Price of electricity

Cost and Price of Electricity

 

Source: AGL economists Paul Simshauser and Tim Nelson for CEDA

Renewable Power - levelized cost of energy (LCOE) 

The International Renewable Energy Agency, IRENA, analysts found that depending on location, and assuming a uniform 10% cost of capital, the weighted average LCOE for:

    small hydro power project - $0.032 - $0.07 per kilowatt-hour (kWh)
    large hydro power installations -  $0.03 - $0.06/kWh
    new biomass power generation capacity among non-OECD countries-  $0.05-$0.06/kWh;
    geothermal - $0.05 - $0.09/kWh;
    onshore wind - $0.08-$0.12/kWh;
    utility-scale solar PV - $0.15-$0.31/kWh;
    CSP - $0.22-$0.25/kWh.

 

Feb 2012 prices

A new analysis from research firm Bloomberg New Energy Finance has concluded that electricity from unsubsidised renewable energy is already cheaper than electricity from new-build coal and gas-fired power stations in Australia.

The modeling from the BNEF team in Sydney found that new wind farms could supply electricity at a cost of $80/MWh –compared with $143/MWh for new build coal, and $116/MWh for new build gas-fired generation.

Renew Economy

 

Average annual price trend in residential electricity  – 2005-2011

Source: Submissions to the Senate Inquiry into Electricity Prices,

 

http://reneweconomy.com.au/2012/solar-insights-why-pv-is-cheaper-at-the-socket-71910/pv-costs

The yellow section of the bars is the fixed price charged by the power companies. As PV becomes a threat they will raise this to make PV uneconomic and get us to pay for their overinvestment in transmission lines. By then battery storage will hopefully become economic so we can go off grid.

 

Source: EUAA

 
 

2011-12  Electricity prices  NSW 2012

  Price: 

 c/KWh

 
Peak    52  2-8 PM
Shoulder 21  7 AM-2 PM and 8 - 10 PM
Off Peak 13 10 PM-7 AM
Wholesale electricity 5 Includes hedging - IPART
Carbon Tax 2 To be added to future price
Cost of PV  20  80% shade with 40% sold to grid at  only 8c/KWh
Cost of solar hot water 10-20  
     

 

 

Our power price is made up of:

 

Generation 17%
Insurance  10%
Fees and profit 3%
Poles and wires etc 60%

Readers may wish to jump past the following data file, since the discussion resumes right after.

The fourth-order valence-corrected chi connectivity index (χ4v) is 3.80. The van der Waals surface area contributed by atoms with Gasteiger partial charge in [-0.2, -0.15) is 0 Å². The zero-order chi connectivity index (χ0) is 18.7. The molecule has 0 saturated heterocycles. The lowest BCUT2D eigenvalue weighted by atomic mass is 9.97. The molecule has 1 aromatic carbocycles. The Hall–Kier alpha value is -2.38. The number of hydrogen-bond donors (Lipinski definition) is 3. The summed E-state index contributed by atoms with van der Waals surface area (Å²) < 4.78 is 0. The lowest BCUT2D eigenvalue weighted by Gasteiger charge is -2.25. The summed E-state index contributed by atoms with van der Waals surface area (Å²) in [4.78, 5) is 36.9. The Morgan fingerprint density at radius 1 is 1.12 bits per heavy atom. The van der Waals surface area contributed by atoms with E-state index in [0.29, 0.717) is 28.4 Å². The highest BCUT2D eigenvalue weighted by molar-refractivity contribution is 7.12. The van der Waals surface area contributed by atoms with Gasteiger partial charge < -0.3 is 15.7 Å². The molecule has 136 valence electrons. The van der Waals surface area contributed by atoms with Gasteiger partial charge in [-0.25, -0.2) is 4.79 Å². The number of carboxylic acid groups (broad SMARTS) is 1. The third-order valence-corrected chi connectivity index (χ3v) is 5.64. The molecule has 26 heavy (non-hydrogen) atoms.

The cost of obtaining new customers, finding them, advertising and offering discounts, is $192.43 each in NSW. This cost is  passed on to all consumers – and given that the “churn” rate in the industry is 20 per cent – that is one-in-five customers changing retailers every year – it seems that electricity customers are paying more for the cost of signing up their neighbours than they are for green energy schemes.  Ref

 

 

Queensland average electricity demand, and available supply

This chart shows how the price of electricity in Queensland has changed as the coal fired capacity has increased. $30/MWh is 3c/kWh. The predictions of future demand have been completely wrong and too many coal fired power stations have been built. Demand has reduced due to high retail price, increasing energy efficiency, and the installation of rooftop PV.

 

CEDA reccommendations

Australian Electricity Market Recommendation 1

•  The regulatory framework for electricity metering should be amended to introduce competition for metering services. Such an outcome would promote
faster adoption of new smart metering technology;
•  Immediately deregulate electricity prices and allow for time-of-use pricing at
both the network and retail level (this pricing already effectively exists at the
wholesale level through the operation of the NEM); and
•  Governments and industry should develop a comprehensive education campaign for electricity consumers aimed at providing information about why
electricity prices are rising and why reducing peak demand is in every customer’s interests. Report

CEDA = Committee for Economic Development of Australia

Who is CEDA

CEDA's expanding membership includes around 800 of Australia's leading businesses and organisations, and leaders from a wide cross-section of industries and academia. It allows us to reach major decision makers across the private and public sectors.
CEDA is an independent not-for-profit organisation, founded in 1960 by leading Australian economist Sir Douglas Copland. Our funding comes from membership fees, events, research grants and sponsorship.

 
 

cc